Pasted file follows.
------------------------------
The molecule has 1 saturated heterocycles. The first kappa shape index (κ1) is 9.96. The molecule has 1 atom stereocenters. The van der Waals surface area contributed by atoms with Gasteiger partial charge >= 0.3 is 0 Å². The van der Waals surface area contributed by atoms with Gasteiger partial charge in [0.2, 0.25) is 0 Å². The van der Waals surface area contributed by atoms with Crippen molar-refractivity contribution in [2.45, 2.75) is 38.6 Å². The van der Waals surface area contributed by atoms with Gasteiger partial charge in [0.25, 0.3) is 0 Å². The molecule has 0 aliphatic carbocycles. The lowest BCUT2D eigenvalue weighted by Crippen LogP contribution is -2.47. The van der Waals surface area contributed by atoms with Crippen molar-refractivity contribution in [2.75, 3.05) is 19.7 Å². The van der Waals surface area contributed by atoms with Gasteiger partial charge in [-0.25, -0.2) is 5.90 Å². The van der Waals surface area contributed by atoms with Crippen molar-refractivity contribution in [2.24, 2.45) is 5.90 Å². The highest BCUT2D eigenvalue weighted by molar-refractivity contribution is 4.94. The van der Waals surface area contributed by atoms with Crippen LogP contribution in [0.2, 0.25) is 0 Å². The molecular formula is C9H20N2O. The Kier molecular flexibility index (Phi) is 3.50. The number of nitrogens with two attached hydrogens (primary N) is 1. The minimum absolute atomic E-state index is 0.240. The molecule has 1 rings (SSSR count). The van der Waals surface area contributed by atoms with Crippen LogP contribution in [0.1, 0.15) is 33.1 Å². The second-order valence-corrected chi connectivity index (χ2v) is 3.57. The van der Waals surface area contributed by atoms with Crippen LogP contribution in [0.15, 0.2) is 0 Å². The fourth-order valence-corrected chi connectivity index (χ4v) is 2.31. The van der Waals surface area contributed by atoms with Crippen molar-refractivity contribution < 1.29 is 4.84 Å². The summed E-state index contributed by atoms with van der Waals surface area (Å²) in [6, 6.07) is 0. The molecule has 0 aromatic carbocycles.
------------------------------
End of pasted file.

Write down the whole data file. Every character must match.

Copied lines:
The molecule has 1 saturated heterocycles. The first kappa shape index (κ1) is 9.96. The molecule has 1 atom stereocenters. The van der Waals surface area contributed by atoms with Gasteiger partial charge >= 0.3 is 0 Å². The van der Waals surface area contributed by atoms with Gasteiger partial charge in [0.2, 0.25) is 0 Å². The van der Waals surface area contributed by atoms with Crippen molar-refractivity contribution in [2.45, 2.75) is 38.6 Å². The van der Waals surface area contributed by atoms with Gasteiger partial charge in [0.25, 0.3) is 0 Å². The molecule has 0 aliphatic carbocycles. The lowest BCUT2D eigenvalue weighted by Crippen LogP contribution is -2.47. The van der Waals surface area contributed by atoms with Crippen molar-refractivity contribution in [2.75, 3.05) is 19.7 Å². The van der Waals surface area contributed by atoms with Gasteiger partial charge in [-0.25, -0.2) is 5.90 Å². The van der Waals surface area contributed by atoms with Crippen molar-refractivity contribution in [2.24, 2.45) is 5.90 Å². The highest BCUT2D eigenvalue weighted by molar-refractivity contribution is 4.94. The van der Waals surface area contributed by atoms with Crippen LogP contribution in [0.2, 0.25) is 0 Å². The molecular formula is C9H20N2O. The Kier molecular flexibility index (Phi) is 3.50. The number of nitrogens with two attached hydrogens (primary N) is 1. The minimum absolute atomic E-state index is 0.240. The molecule has 1 rings (SSSR count). The van der Waals surface area contributed by atoms with Crippen LogP contribution in [0.1, 0.15) is 33.1 Å². The second-order valence-corrected chi connectivity index (χ2v) is 3.57. The van der Waals surface area contributed by atoms with Crippen LogP contribution in [0.15, 0.2) is 0 Å². The fourth-order valence-corrected chi connectivity index (χ4v) is 2.31. The van der Waals surface area contributed by atoms with Crippen molar-refractivity contribution < 1.29 is 4.84 Å². The summed E-state index contributed by atoms with van der Waals surface area (Å²) in [6, 6.07) is 0. The molecule has 0 aromatic carbocycles.